Emily enjoying a little lunch.

I found out that I was pregnant and at my 20 week ultrasound I learned that my baby had an array of problems the largest one being a bladder outlet obstruction which lead to my daughter having no amniotic fluid. I had an amniocentesis (they drained over 1/2 liter of fluid) performed along with many ultrasounds in the span of afew days.

The doctor was negative the entire time, constantly suggesting abortion (what he called 'termination') and telling me of others in my situation that had abortions. I asked him what he would do in my situation, and he said he would terminate. I asked about surgery, and he said the bladder was too large for him to even consider it. I asked about early delivery, and he said that it was a possibility but that if I were to do it doctors would not prepare to help my baby.

One visit he suggested/offered a second opinion.  My new doctor agreed that survival was not likely but offered to do more tests because a surgery was possible with normal chromosomes; more fluid was drawn, however this time there was also a mass of fluid in the abdomen as well.  They decided that another fluid draw would be needed when I went to the appointment they sent my partner and I to a private room. Bad news...it was a girl, and the surgery was not used on females. They explained 'comfort care,' which is how to care for your child if it will only live a few minutes.  

I began to have weekly ultrasounds at 25 weeks, and  we noticed a small amount of fluid. The next week the amount of fluid was normal. The situation was more hopeful, but she had missed time for critical lung development.  Throughout her ultrasounds we were told many things. She had clubbed feet; she was probably retarded (provenwrong by chromosome test); there was fluid around her heart; she wouldn't be able to breathe; her kidneys would fail. 

They were wrong.  She was born 5 weeks early at five pounds.  When I had her, I looked down and heard her cry.  I remember asking myself, "is this supposed to happen?" (I had never seen a baby die).  She was alive!  I tried to watch through her team of doctors.  They even let me hold her for a quick picture. We were in the NICU for three weeks.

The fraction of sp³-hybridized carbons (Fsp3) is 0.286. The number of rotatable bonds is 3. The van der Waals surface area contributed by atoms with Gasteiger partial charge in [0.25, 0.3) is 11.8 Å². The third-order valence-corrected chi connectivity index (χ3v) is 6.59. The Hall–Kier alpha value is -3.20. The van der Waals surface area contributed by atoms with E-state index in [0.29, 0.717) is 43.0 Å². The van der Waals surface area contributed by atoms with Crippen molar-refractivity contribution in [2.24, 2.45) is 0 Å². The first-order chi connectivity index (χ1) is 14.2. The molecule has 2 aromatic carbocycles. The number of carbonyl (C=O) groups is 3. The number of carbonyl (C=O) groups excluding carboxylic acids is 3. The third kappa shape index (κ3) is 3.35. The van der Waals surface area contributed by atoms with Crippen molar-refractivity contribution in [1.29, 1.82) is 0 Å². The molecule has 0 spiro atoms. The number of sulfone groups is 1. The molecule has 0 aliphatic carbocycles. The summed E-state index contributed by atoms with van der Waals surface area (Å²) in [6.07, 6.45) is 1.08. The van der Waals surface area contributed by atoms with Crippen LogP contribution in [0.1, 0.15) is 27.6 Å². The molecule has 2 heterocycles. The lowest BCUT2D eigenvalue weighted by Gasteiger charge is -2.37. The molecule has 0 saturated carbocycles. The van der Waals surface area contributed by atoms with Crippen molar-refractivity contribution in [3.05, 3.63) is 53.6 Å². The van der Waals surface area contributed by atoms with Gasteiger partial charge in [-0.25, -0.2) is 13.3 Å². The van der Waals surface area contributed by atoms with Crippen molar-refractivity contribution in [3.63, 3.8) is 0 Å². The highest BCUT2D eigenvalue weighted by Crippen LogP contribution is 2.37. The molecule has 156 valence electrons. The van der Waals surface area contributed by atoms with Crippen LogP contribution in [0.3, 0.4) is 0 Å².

She does have many medical issues, but her lungs are normal. Her kidneys have some issues but should not need replaced. Her feet are not clubbed, she is not mentally retarded, and there is no longer fluid in her abdomen or around her heart.  Her medical problems are mostly related to her large bladder and prune belly syndrome (a lack of abdominal muscles) but are not life threatening. She has had one surgery to help prevent bladder infections  She is eight months old and very happy. She can sit up on her own and roll over.  She is amazing, and I am so glad that I had her. 

I hope this story can help someone. 

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-The support, information and encouragement provided by the PPFL parents is not meant to take the place of medical advice by a medical professional. Any specific questions about care should be directed to a health care professional familiar with the situation.